Treatments for Migraines

There are a variety of treatment options for people who suffer from migraines. Personally, I’ve tried a variety of treatments, exploring both holistic and traditional medicine. For me, a combination of both works best.

My current treatment regimen includes taking steps to prevent my migraine triggers. For example, I know that skipping meals is one of my triggers, so I am mindful of this and try not to go too long without eating.

The bright sun or fluorescent lights can also be a problem, so I wear dark sunglasses when I’m outside, and my sweet husband had the windows on my car tinted to the darkest shade that is legal. 🙂

I also take supplements that have been proven to help migraine sufferers (more on this later).

When I have a migraine, I immediately drink a cup of coffee (Caution: Caffeine is a trigger for some people) and close the shades in our bedroom if I’m at home. If the radio is on I turn it off to eliminate noise.

I take anti-nausea medicine (Zofran), 3 or 4 Ibuprofen, and migraine medicine, Fioricet with Codeine. I’ve tried different medicines over the years, including Excedrin Migraine (which didn’t seem to do anything for me) but this combination seems to help me the most.

Even though we have room-darkening curtains, I usually cover my eyes with a washcloth to block out every bit of light. If you get migraines you may understand how painful light is.

I’ve also found that applying a cool compress to my head and face can help. I use essential oils as well. My favorites for migraines include peppermint, M-Grain, frankincense, lavender, and PanAway.

What about you? What treatments help you when you get a migraine?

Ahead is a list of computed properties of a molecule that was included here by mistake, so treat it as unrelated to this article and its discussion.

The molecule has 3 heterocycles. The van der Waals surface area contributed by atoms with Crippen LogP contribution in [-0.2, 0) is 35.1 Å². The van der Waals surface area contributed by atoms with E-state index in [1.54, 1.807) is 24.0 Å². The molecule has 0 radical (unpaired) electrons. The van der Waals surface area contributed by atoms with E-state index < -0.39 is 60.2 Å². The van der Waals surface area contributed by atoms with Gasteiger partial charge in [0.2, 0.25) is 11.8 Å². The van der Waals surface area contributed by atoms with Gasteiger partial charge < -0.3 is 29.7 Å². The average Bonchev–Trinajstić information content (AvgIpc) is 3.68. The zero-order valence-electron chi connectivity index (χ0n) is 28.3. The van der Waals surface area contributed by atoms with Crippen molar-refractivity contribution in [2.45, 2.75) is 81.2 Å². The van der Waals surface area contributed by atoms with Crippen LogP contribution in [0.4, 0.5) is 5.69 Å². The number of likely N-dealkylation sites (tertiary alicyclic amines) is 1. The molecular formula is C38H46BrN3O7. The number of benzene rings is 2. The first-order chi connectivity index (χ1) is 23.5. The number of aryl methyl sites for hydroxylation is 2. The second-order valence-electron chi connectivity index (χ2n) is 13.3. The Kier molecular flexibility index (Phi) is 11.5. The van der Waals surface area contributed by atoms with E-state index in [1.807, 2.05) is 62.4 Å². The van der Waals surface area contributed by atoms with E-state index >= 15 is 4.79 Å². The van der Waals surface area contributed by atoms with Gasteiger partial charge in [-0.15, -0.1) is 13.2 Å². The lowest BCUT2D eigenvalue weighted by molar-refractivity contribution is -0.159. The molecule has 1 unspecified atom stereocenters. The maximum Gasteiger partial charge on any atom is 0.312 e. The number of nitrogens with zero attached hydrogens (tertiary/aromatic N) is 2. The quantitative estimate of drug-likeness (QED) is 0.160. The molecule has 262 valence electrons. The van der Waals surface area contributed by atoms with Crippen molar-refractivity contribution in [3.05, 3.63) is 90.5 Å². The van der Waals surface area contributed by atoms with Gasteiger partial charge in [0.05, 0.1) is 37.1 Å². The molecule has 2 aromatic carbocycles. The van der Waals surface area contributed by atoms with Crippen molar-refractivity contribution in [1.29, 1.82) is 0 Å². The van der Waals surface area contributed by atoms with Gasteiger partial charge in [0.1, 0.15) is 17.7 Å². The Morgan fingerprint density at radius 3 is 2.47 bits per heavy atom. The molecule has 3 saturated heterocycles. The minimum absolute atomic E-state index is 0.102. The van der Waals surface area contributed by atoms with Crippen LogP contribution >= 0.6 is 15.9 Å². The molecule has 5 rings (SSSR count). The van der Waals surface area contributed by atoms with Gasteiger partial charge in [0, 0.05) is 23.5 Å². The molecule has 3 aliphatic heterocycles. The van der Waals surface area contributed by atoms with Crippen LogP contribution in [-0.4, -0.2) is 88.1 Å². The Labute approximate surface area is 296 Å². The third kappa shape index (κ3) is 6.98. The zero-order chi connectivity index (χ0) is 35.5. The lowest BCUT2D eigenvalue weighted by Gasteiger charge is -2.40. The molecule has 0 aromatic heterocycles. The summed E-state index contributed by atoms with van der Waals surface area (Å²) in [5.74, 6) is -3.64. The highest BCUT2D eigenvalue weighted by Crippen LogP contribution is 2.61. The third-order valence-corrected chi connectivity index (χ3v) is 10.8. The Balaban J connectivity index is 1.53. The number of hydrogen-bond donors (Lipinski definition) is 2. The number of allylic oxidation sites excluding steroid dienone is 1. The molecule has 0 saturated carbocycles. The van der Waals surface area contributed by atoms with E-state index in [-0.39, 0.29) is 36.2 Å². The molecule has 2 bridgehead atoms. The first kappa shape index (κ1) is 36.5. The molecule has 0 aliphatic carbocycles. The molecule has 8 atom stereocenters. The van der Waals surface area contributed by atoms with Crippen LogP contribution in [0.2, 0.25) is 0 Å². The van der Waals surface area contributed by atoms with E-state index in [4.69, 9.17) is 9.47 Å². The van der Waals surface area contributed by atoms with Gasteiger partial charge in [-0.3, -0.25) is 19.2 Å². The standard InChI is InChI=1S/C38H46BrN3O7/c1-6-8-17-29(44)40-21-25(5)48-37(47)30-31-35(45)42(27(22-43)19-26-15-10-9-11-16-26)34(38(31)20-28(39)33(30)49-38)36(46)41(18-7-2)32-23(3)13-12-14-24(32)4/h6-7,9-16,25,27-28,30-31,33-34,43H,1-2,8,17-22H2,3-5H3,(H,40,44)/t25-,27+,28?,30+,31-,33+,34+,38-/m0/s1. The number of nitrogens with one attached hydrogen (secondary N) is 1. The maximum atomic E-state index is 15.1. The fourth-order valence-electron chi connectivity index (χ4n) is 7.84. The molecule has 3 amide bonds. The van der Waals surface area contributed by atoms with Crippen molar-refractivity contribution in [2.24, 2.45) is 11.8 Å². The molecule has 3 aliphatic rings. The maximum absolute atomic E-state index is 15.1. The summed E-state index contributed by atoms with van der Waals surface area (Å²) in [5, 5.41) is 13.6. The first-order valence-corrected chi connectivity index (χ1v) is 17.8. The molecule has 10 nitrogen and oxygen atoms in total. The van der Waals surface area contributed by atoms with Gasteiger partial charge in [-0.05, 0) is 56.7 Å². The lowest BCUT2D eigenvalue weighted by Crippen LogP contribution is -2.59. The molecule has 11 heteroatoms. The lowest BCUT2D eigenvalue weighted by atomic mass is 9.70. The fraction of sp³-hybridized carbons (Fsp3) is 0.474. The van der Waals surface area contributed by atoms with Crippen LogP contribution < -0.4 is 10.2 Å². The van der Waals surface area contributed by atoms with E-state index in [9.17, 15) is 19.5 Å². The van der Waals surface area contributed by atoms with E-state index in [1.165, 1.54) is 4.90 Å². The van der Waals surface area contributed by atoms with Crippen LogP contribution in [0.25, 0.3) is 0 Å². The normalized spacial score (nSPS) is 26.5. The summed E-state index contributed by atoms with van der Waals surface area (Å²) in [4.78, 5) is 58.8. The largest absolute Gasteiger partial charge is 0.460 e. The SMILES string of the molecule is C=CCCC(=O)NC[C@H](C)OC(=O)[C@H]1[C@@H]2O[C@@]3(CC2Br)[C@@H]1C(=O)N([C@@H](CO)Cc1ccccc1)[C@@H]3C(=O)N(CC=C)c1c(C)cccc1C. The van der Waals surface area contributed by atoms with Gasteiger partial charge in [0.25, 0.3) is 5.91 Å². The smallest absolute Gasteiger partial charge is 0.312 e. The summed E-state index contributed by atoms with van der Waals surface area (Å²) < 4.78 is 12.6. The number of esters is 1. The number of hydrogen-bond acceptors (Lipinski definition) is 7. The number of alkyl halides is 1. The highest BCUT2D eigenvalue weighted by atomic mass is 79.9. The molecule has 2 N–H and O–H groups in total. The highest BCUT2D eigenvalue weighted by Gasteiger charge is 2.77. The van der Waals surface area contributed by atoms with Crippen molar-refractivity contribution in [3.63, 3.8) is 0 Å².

As always, please consult with your doctor to help you decide what treatments are best for you.

Here are 10 that may help relieve your migraines.

Natural Treatments

  • Hydration – Drink a lot of water to keep your body hydrated. Dehydration is a trigger for some people.
  • Diet – Avoid foods which contain MSG, nitrates and nitrites, such as hot dogs.
  • Acupuncture – is effective for many. In one study, people receiving several acupuncture treatments reported fewer migraines and less side effects (1).
  • Stress management – including yoga, relaxation techniques and Tai Chi
  • Massage therapy – You can do this yourself by massaging your temples or asking someone to rub your shoulders, neck and back (2).
  • Supplements – Coenzyme Q-10, Magnesium, melatonin and Vitamin B-2 may help prevent migraines and/or make them less intense.

Medical Treatments

  • Pain relievers – NSAIDS, aspirin and Tylenol may be effective for reducing pain, especially combined with other treatments.
  • Triptans – This group of drugs includes Imitrex, Maxalt and Zomig.
  • Antidepressants – These are a possible option for people suffering from anxiety or depression.
  • Tricyclics – This group of drugs includes nortriptyline and amytriptyline. These are given in low doses daily to treatments for migrainesprevent migraines and are good for people who trouble sleeping.

Experiencing recurring migraines is difficult, but with all the treatment options there is hope for relief and a better quality of life.


I would love to hear from you about your experiences with migraines. What have you tried that works? Do you have any natural remedies that help?

Please share below in the comment section so we can all learn from each other.


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Email — healthylife@lorigeurin.com

This post contains affiliate links. And you can read our Affiliate Policy here.